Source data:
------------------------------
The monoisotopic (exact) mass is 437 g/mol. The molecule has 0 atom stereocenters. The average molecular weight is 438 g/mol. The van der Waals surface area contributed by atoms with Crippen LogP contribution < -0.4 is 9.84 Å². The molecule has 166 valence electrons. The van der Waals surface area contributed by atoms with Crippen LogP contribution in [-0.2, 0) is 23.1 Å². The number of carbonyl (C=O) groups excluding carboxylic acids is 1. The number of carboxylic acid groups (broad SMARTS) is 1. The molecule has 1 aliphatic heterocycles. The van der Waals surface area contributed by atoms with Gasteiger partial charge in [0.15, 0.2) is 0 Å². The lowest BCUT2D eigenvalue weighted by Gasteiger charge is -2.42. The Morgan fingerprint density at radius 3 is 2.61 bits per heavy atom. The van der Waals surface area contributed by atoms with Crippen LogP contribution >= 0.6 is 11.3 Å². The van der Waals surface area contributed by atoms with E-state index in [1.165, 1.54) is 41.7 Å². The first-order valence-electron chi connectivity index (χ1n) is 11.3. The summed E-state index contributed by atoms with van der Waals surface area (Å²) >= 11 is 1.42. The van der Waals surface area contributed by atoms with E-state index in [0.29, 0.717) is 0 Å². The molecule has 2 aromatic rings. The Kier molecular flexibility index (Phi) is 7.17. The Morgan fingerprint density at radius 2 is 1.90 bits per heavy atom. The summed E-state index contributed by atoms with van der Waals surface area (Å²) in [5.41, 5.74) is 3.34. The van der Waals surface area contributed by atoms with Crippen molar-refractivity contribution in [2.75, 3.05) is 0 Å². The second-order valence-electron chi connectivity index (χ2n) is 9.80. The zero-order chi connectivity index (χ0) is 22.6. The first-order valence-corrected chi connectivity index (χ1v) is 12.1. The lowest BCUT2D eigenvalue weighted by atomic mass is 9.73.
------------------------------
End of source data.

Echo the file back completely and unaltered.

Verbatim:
The monoisotopic (exact) mass is 437 g/mol. The molecule has 0 atom stereocenters. The average molecular weight is 438 g/mol. The van der Waals surface area contributed by atoms with Crippen LogP contribution < -0.4 is 9.84 Å². The molecule has 166 valence electrons. The van der Waals surface area contributed by atoms with Crippen LogP contribution in [-0.2, 0) is 23.1 Å². The number of carbonyl (C=O) groups excluding carboxylic acids is 1. The number of carboxylic acid groups (broad SMARTS) is 1. The molecule has 1 aliphatic heterocycles. The van der Waals surface area contributed by atoms with Gasteiger partial charge in [0.15, 0.2) is 0 Å². The lowest BCUT2D eigenvalue weighted by Gasteiger charge is -2.42. The Morgan fingerprint density at radius 3 is 2.61 bits per heavy atom. The van der Waals surface area contributed by atoms with Crippen LogP contribution >= 0.6 is 11.3 Å². The van der Waals surface area contributed by atoms with E-state index in [1.165, 1.54) is 41.7 Å². The first-order valence-electron chi connectivity index (χ1n) is 11.3. The summed E-state index contributed by atoms with van der Waals surface area (Å²) >= 11 is 1.42. The van der Waals surface area contributed by atoms with E-state index in [0.29, 0.717) is 0 Å². The molecule has 2 aromatic rings. The Kier molecular flexibility index (Phi) is 7.17. The Morgan fingerprint density at radius 2 is 1.90 bits per heavy atom. The summed E-state index contributed by atoms with van der Waals surface area (Å²) in [5.41, 5.74) is 3.34. The van der Waals surface area contributed by atoms with Crippen molar-refractivity contribution in [2.75, 3.05) is 0 Å². The second-order valence-electron chi connectivity index (χ2n) is 9.80. The zero-order chi connectivity index (χ0) is 22.6. The first-order valence-corrected chi connectivity index (χ1v) is 12.1. The lowest BCUT2D eigenvalue weighted by atomic mass is 9.73.